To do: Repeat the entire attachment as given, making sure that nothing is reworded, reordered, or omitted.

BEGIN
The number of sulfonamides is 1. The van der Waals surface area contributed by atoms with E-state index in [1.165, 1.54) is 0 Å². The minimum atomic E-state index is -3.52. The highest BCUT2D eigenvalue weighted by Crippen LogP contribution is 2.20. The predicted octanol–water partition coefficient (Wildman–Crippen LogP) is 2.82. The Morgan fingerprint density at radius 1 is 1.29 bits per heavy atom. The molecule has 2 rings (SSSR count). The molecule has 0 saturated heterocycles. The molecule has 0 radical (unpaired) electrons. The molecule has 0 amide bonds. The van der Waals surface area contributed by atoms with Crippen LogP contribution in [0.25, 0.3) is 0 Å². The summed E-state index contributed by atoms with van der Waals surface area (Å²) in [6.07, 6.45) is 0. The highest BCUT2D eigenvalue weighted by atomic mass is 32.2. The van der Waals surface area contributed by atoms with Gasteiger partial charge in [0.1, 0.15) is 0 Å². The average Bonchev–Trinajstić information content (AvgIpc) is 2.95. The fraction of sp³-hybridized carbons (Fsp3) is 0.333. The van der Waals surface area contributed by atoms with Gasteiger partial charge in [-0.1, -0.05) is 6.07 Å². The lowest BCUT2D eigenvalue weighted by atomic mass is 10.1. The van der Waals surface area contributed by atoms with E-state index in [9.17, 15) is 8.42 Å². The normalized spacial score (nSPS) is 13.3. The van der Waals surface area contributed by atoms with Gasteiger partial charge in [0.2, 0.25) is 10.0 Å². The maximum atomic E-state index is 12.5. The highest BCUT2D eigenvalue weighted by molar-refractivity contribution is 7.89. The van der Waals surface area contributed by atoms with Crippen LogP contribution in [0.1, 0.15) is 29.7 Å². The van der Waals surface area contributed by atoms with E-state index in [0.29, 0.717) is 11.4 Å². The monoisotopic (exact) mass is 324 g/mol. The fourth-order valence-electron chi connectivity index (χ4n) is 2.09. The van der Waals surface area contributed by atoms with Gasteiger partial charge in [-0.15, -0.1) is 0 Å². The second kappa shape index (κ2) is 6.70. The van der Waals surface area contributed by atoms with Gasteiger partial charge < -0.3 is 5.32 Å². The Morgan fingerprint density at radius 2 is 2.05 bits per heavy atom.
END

The number of sulfonamides is 1. The van der Waals surface area contributed by atoms with E-state index in [1.165, 1.54) is 0 Å². The minimum atomic E-state index is -3.52. The highest BCUT2D eigenvalue weighted by Crippen LogP contribution is 2.20. The predicted octanol–water partition coefficient (Wildman–Crippen LogP) is 2.82. The Morgan fingerprint density at radius 1 is 1.29 bits per heavy atom. The molecule has 2 rings (SSSR count). The molecule has 0 saturated heterocycles. The molecule has 0 radical (unpaired) electrons. The molecule has 0 amide bonds. The van der Waals surface area contributed by atoms with Crippen LogP contribution in [0.25, 0.3) is 0 Å². The summed E-state index contributed by atoms with van der Waals surface area (Å²) in [6.07, 6.45) is 0. The highest BCUT2D eigenvalue weighted by atomic mass is 32.2. The van der Waals surface area contributed by atoms with Gasteiger partial charge in [0.1, 0.15) is 0 Å². The average Bonchev–Trinajstić information content (AvgIpc) is 2.95. The fraction of sp³-hybridized carbons (Fsp3) is 0.333. The van der Waals surface area contributed by atoms with Gasteiger partial charge in [-0.1, -0.05) is 6.07 Å². The lowest BCUT2D eigenvalue weighted by atomic mass is 10.1. The van der Waals surface area contributed by atoms with E-state index in [9.17, 15) is 8.42 Å². The normalized spacial score (nSPS) is 13.3. The van der Waals surface area contributed by atoms with Gasteiger partial charge in [0.2, 0.25) is 10.0 Å². The maximum atomic E-state index is 12.5. The highest BCUT2D eigenvalue weighted by molar-refractivity contribution is 7.89. The van der Waals surface area contributed by atoms with Crippen LogP contribution in [0.1, 0.15) is 29.7 Å². The van der Waals surface area contributed by atoms with E-state index in [0.29, 0.717) is 11.4 Å². The monoisotopic (exact) mass is 324 g/mol. The fourth-order valence-electron chi connectivity index (χ4n) is 2.09. The van der Waals surface area contributed by atoms with Gasteiger partial charge in [-0.15, -0.1) is 0 Å². The second kappa shape index (κ2) is 6.70. The van der Waals surface area contributed by atoms with Gasteiger partial charge < -0.3 is 5.32 Å². The Morgan fingerprint density at radius 2 is 2.05 bits per heavy atom.